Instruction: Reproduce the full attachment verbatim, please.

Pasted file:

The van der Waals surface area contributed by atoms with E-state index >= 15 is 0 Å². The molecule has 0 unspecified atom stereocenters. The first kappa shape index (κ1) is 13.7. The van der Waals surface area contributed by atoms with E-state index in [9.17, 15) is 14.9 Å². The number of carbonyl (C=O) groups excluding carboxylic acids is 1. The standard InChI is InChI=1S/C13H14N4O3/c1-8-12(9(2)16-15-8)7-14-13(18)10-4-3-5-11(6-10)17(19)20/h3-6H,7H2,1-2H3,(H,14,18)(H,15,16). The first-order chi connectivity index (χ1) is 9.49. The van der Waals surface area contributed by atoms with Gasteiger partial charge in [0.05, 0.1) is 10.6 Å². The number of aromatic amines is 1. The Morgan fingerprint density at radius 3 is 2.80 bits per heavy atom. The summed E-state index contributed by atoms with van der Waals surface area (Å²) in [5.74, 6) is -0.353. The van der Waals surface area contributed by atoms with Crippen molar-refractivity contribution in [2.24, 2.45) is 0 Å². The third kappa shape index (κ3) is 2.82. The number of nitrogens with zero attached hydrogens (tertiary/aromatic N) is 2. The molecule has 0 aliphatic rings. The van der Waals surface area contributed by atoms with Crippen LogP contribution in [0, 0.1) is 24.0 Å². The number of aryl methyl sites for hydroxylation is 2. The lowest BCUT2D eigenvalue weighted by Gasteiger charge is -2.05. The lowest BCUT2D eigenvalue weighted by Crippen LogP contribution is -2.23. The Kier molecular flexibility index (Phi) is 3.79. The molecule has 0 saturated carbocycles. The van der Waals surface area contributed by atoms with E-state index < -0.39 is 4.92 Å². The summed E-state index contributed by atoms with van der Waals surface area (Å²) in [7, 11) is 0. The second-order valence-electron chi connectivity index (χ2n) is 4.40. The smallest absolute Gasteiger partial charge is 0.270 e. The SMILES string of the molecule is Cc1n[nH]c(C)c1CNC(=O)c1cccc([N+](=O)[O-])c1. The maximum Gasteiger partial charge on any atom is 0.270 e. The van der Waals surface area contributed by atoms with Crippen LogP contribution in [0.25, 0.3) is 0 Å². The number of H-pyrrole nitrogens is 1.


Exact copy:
The van der Waals surface area contributed by atoms with E-state index >= 15 is 0 Å². The molecule has 0 unspecified atom stereocenters. The first kappa shape index (κ1) is 13.7. The van der Waals surface area contributed by atoms with E-state index in [9.17, 15) is 14.9 Å². The number of carbonyl (C=O) groups excluding carboxylic acids is 1. The standard InChI is InChI=1S/C13H14N4O3/c1-8-12(9(2)16-15-8)7-14-13(18)10-4-3-5-11(6-10)17(19)20/h3-6H,7H2,1-2H3,(H,14,18)(H,15,16). The first-order chi connectivity index (χ1) is 9.49. The van der Waals surface area contributed by atoms with Gasteiger partial charge in [0.05, 0.1) is 10.6 Å². The number of aromatic amines is 1. The Morgan fingerprint density at radius 3 is 2.80 bits per heavy atom. The summed E-state index contributed by atoms with van der Waals surface area (Å²) in [5.74, 6) is -0.353. The van der Waals surface area contributed by atoms with Crippen molar-refractivity contribution in [2.24, 2.45) is 0 Å². The third kappa shape index (κ3) is 2.82. The number of nitrogens with zero attached hydrogens (tertiary/aromatic N) is 2. The molecule has 0 aliphatic rings. The van der Waals surface area contributed by atoms with Crippen LogP contribution in [0, 0.1) is 24.0 Å². The number of aryl methyl sites for hydroxylation is 2. The lowest BCUT2D eigenvalue weighted by Gasteiger charge is -2.05. The lowest BCUT2D eigenvalue weighted by Crippen LogP contribution is -2.23. The Kier molecular flexibility index (Phi) is 3.79. The molecule has 0 saturated carbocycles. The van der Waals surface area contributed by atoms with E-state index < -0.39 is 4.92 Å². The summed E-state index contributed by atoms with van der Waals surface area (Å²) in [7, 11) is 0. The second-order valence-electron chi connectivity index (χ2n) is 4.40. The smallest absolute Gasteiger partial charge is 0.270 e. The SMILES string of the molecule is Cc1n[nH]c(C)c1CNC(=O)c1cccc([N+](=O)[O-])c1. The maximum Gasteiger partial charge on any atom is 0.270 e. The van der Waals surface area contributed by atoms with Crippen LogP contribution in [0.25, 0.3) is 0 Å². The number of H-pyrrole nitrogens is 1.